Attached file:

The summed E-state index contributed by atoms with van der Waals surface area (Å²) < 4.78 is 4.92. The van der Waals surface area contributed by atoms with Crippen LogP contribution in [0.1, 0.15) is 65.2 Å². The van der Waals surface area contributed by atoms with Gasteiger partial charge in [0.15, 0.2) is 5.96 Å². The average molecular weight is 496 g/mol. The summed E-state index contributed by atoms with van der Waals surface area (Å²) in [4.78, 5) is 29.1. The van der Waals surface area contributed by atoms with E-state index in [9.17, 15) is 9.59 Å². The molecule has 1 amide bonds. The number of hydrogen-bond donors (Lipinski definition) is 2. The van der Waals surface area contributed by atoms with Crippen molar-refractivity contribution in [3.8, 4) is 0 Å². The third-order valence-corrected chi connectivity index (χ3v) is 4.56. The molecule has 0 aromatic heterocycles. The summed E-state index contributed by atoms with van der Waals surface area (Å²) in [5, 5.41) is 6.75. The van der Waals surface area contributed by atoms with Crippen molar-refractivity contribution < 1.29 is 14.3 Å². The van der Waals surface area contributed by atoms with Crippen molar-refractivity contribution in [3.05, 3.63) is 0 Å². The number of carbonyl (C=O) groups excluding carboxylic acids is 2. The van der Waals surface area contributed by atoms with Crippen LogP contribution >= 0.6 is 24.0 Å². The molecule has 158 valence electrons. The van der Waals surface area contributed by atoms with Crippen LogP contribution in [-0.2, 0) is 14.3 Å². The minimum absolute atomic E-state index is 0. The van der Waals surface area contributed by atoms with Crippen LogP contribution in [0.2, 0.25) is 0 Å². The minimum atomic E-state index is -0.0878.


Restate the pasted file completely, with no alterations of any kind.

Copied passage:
The summed E-state index contributed by atoms with van der Waals surface area (Å²) < 4.78 is 4.92. The van der Waals surface area contributed by atoms with Crippen LogP contribution in [0.1, 0.15) is 65.2 Å². The van der Waals surface area contributed by atoms with Gasteiger partial charge in [0.15, 0.2) is 5.96 Å². The average molecular weight is 496 g/mol. The summed E-state index contributed by atoms with van der Waals surface area (Å²) in [4.78, 5) is 29.1. The van der Waals surface area contributed by atoms with E-state index in [9.17, 15) is 9.59 Å². The molecule has 1 amide bonds. The number of hydrogen-bond donors (Lipinski definition) is 2. The van der Waals surface area contributed by atoms with Crippen molar-refractivity contribution in [3.8, 4) is 0 Å². The third-order valence-corrected chi connectivity index (χ3v) is 4.56. The molecule has 0 aromatic heterocycles. The summed E-state index contributed by atoms with van der Waals surface area (Å²) in [5, 5.41) is 6.75. The van der Waals surface area contributed by atoms with Crippen molar-refractivity contribution < 1.29 is 14.3 Å². The van der Waals surface area contributed by atoms with Crippen molar-refractivity contribution in [3.05, 3.63) is 0 Å². The number of carbonyl (C=O) groups excluding carboxylic acids is 2. The van der Waals surface area contributed by atoms with Crippen LogP contribution >= 0.6 is 24.0 Å². The molecule has 158 valence electrons. The van der Waals surface area contributed by atoms with Crippen LogP contribution in [-0.2, 0) is 14.3 Å². The minimum absolute atomic E-state index is 0. The van der Waals surface area contributed by atoms with Crippen LogP contribution in [0.2, 0.25) is 0 Å². The minimum atomic E-state index is -0.0878.